John for Jon
Jon Stewart will return to The Daily Show next week following a summer sabbatical. He was in the Middle East directing a film called Rosewater. For the eight weeks out of twelve after Stewart's departure that the show was not on hiatus, writer/correspondent John Oliver stepped in to host in his stead.
If you don't already know that, you may not be interested in the video I'm sharing of John Oliver's appearance on Charlie Rose from Monday, Aug. 8th, just as John-with-an-h was starting his final week as Jon-without's substitute.
Me, I love process talk like this. I've been reading behind-the-scenes stuff about how comics, music, film, and television are crafted (theater and prose, to a lesser extent, too) since I was a kid. It's not really the gossip, which in on-air conversations like this one is incidental to nonexistent, so much as it is the plain old nuts-and-bolts of how creative work — and in particular collaborative creative work — is made that fascinates.
As discussed here on the blog several years ago, Jon Stewart is essentially the only performer in the hour-long Daily Show / Colbert Report block not playing a character as he reports the news, reports on how the news is being reported, and welcomes authors, directors, politicians, et al. visiting to talk about their new projects and/or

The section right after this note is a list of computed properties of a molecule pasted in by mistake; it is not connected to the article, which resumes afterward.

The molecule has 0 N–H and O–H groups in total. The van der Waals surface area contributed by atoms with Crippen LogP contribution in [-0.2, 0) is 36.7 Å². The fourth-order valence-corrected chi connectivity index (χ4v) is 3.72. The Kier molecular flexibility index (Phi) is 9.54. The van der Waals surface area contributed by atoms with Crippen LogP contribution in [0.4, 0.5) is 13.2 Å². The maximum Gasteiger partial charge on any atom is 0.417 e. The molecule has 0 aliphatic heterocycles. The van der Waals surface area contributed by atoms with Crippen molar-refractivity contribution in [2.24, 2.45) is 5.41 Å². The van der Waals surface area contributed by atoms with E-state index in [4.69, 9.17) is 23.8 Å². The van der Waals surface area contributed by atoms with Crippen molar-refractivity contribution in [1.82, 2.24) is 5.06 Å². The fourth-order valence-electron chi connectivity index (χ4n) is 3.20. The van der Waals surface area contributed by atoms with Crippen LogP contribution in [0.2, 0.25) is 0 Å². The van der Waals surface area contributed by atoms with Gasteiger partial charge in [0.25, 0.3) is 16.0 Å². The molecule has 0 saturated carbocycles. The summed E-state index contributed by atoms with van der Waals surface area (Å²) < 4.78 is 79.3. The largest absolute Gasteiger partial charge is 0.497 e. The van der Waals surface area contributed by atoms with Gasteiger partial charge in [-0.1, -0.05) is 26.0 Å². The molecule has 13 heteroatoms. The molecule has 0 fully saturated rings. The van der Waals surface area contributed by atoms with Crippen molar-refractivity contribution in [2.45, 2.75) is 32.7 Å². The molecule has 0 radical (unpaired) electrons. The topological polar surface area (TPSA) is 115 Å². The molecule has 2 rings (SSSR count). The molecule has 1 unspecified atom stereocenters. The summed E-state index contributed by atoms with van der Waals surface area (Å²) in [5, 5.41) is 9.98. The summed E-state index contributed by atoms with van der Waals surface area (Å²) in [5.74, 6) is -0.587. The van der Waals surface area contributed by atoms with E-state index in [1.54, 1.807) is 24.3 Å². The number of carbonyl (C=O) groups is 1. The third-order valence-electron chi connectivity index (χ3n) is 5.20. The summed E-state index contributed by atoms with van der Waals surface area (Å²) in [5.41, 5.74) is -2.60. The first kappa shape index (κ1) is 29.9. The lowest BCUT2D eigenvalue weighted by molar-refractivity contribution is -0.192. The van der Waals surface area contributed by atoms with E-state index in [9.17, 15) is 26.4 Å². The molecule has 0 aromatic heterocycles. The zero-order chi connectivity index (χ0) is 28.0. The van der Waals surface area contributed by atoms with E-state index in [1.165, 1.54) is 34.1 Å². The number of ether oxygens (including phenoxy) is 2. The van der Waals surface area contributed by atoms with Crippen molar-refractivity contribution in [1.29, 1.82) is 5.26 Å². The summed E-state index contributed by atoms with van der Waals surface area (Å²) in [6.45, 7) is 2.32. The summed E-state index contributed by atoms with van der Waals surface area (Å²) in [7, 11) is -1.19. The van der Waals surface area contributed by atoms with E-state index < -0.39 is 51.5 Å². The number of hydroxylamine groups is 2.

the issues of the day. Stephen Colbert plays a character, as do The Daily Show's correspondents. The nature of the character may vary as necessitated by the segment
at hand, but it's usually a clueless, obnoxious persona opposed to the thrust of whatever altruism or common sense is to be found within the story. In contrast to that, Jon is Jon. He offers up the exaggerated spit-take or other schtick on occasion, and sometimes engages correspondents in nearly sketch-like fashion, but where The Daily Show really sings is Jon calling the world on its bullshit in totally relatable fashion.
My reaction to the announcement of Oliver as Stewart's summer substitute was tentative, as it remained to be seen whether he'd bring a potentially alienating correspondent's perspective to the hosting gig or, like Jon, be himself — himself being an unknown quantity. He was himself, and he won me over almost instantly, which made his conversation with Charlie Rose all the more enjoyable.
Related: Not Necessarily Not the News • Week Links • Oliver & Company